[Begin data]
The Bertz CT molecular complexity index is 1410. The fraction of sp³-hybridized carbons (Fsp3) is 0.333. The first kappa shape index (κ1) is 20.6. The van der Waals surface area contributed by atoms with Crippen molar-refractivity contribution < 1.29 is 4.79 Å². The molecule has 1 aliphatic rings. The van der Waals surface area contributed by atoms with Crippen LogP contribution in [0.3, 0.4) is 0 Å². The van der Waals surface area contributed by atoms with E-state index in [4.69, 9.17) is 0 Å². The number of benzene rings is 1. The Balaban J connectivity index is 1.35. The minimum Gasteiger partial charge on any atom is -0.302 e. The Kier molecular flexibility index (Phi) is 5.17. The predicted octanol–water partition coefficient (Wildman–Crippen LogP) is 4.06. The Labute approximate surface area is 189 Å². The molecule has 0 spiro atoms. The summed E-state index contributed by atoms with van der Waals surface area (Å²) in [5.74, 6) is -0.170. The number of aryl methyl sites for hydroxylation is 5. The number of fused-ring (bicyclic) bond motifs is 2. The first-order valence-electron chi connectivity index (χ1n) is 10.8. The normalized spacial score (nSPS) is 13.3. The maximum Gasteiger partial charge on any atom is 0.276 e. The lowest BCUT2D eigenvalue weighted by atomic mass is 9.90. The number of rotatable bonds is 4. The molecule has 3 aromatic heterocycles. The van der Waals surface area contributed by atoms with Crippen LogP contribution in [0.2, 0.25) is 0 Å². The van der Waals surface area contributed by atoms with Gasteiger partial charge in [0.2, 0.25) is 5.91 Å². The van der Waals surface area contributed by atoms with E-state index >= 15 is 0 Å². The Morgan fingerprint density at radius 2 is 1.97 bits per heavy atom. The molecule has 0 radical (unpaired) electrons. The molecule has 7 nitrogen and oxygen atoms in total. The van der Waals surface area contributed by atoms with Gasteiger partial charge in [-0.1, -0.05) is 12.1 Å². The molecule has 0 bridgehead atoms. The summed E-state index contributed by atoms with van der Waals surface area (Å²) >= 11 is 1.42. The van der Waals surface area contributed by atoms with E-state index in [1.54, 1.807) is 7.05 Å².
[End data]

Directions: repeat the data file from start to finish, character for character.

The Bertz CT molecular complexity index is 1410. The fraction of sp³-hybridized carbons (Fsp3) is 0.333. The first kappa shape index (κ1) is 20.6. The van der Waals surface area contributed by atoms with Crippen molar-refractivity contribution < 1.29 is 4.79 Å². The molecule has 1 aliphatic rings. The van der Waals surface area contributed by atoms with Crippen LogP contribution in [0.3, 0.4) is 0 Å². The van der Waals surface area contributed by atoms with E-state index in [4.69, 9.17) is 0 Å². The number of benzene rings is 1. The Balaban J connectivity index is 1.35. The minimum Gasteiger partial charge on any atom is -0.302 e. The Kier molecular flexibility index (Phi) is 5.17. The predicted octanol–water partition coefficient (Wildman–Crippen LogP) is 4.06. The Labute approximate surface area is 189 Å². The molecule has 0 spiro atoms. The summed E-state index contributed by atoms with van der Waals surface area (Å²) in [5.74, 6) is -0.170. The number of aryl methyl sites for hydroxylation is 5. The number of fused-ring (bicyclic) bond motifs is 2. The first-order valence-electron chi connectivity index (χ1n) is 10.8. The normalized spacial score (nSPS) is 13.3. The maximum Gasteiger partial charge on any atom is 0.276 e. The lowest BCUT2D eigenvalue weighted by atomic mass is 9.90. The number of rotatable bonds is 4. The molecule has 3 aromatic heterocycles. The van der Waals surface area contributed by atoms with Crippen LogP contribution in [0.2, 0.25) is 0 Å². The van der Waals surface area contributed by atoms with Gasteiger partial charge in [0.2, 0.25) is 5.91 Å². The van der Waals surface area contributed by atoms with E-state index >= 15 is 0 Å². The Morgan fingerprint density at radius 2 is 1.97 bits per heavy atom. The molecule has 0 radical (unpaired) electrons. The molecule has 7 nitrogen and oxygen atoms in total. The van der Waals surface area contributed by atoms with Gasteiger partial charge in [-0.1, -0.05) is 12.1 Å². The molecule has 0 bridgehead atoms. The summed E-state index contributed by atoms with van der Waals surface area (Å²) >= 11 is 1.42. The van der Waals surface area contributed by atoms with E-state index in [1.54, 1.807) is 7.05 Å².